Saphira makes quick progress learning from Glaedr, but the scar Eragon bears as a result of his battle with Durza slows his training. Not only is the mark on his back disfiguring, but at unexpected times it incapacitates him with painful spasms. He does not know how he will improve as a magician and swordsman if his convulsions continue.
Eragon begins to realize he has feelings for Arya. He confesses them to her, but she rebuffs him and soon leaves to return to the Varden.
Then the elves hold a ritual known as the Agaetí Blödhren, or the Blood-oath Celebration, during which Eragon goes through a magical transformation: he is turned into an elf-human hybrid—not quite one, not quite the other. As a result, his scar is healed and he now has the same superhuman strength the elves have. His features are also altered, so he appears slightly elvish.
At this point, Eragon learns that the Varden are on the brink of battle with the Empire and are in dire need of him and Saphira. While Eragon has been away, Nasuada has moved the Varden from Farthen Dûr to Surda, a country south of the Empire that still maintains its independence from Galbatorix.
Eragon and Saphira leave Ellesméra, along with Orik, after promising Oromis and Glaedr that they will return to complete their training as soon as they can.
Meanwhile, Eragon’s cousin, Roran, has been having his own adventures. Galbatorix has sent the Ra’zac and a legion of imperial soldiers to Carvahall, looking to capture Roran, so as to use him against Eragon. Roran manages to escape into the nearby mountains. He and the other villagers attempt to drive the soldiers away. Numerous villagers die in the process. When Sloan, the village butcher—who hates Roran and opposes Roran’s engagement to his daughter, Katrina—betrays Roran to the Ra’zac, the beetle-like creatures find and attack Roran in the middle of the night in his bedroom. Roran fights his way free, but the Ra’zac capture Katrina.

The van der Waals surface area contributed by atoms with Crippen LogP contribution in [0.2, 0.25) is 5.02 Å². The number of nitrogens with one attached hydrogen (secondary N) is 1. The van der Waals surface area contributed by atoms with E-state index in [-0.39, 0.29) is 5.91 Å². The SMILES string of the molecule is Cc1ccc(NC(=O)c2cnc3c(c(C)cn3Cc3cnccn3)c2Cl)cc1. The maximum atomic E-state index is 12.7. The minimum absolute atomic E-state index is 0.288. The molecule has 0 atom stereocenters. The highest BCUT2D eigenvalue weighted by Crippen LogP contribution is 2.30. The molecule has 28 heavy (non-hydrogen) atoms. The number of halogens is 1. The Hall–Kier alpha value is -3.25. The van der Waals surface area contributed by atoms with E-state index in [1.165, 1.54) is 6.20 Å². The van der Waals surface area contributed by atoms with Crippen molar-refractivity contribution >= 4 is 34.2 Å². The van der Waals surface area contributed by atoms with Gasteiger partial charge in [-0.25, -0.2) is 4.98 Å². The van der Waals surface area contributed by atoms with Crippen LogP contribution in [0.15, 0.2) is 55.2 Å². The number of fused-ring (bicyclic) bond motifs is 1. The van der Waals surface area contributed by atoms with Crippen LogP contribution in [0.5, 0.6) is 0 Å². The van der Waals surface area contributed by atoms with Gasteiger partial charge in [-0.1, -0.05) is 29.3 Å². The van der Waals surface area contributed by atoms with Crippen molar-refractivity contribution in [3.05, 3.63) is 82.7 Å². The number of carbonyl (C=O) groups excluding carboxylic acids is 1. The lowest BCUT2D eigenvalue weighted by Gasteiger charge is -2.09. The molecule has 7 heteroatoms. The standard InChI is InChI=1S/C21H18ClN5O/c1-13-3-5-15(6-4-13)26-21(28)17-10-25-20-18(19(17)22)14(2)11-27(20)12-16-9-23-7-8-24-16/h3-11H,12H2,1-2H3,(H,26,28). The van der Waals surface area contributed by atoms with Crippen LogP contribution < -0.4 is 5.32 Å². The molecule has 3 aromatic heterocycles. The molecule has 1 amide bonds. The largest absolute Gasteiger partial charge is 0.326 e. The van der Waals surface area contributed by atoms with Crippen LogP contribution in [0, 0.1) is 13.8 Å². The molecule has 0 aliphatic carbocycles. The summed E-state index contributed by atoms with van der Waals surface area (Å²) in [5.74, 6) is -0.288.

Roran convinces the people of Carvahall to leave their village and seek refuge with the Varden in Surda. They set out westward for the coast, in the hope that they can sail from there to Surda. Roran proves himself as a leader, bringing them safely through the Spine to the coast. In the port town of Teirm, they meet Jeod, who tells Roran that Eragon is a Rider and explains what the Ra’zac were looking for in Carvahall in the first place—Saphira. Jeod offers to help Roran and the villagers reach Surda, pointing out that once Roran and the villagers are safely with the Varden, Roran can enlist Eragon’s help in rescuing Katrina. Jeod and the villagers pirate a ship and sail toward Surda.
Eragon and Saphira reach the Varden, who are readying for battle. Eragon learns what has become of the baby upon whom he bestowed the ill-phrased blessing: her name is Elva, and though, chronologically, she is still a baby, she has the appearance of a four-year-old child and the voice and demeanor of a world-weary adult. Eragon’s spell forces her to sense the pain of all the people she sees, and compels her to protect them; if she resists this urge, she herself suffers.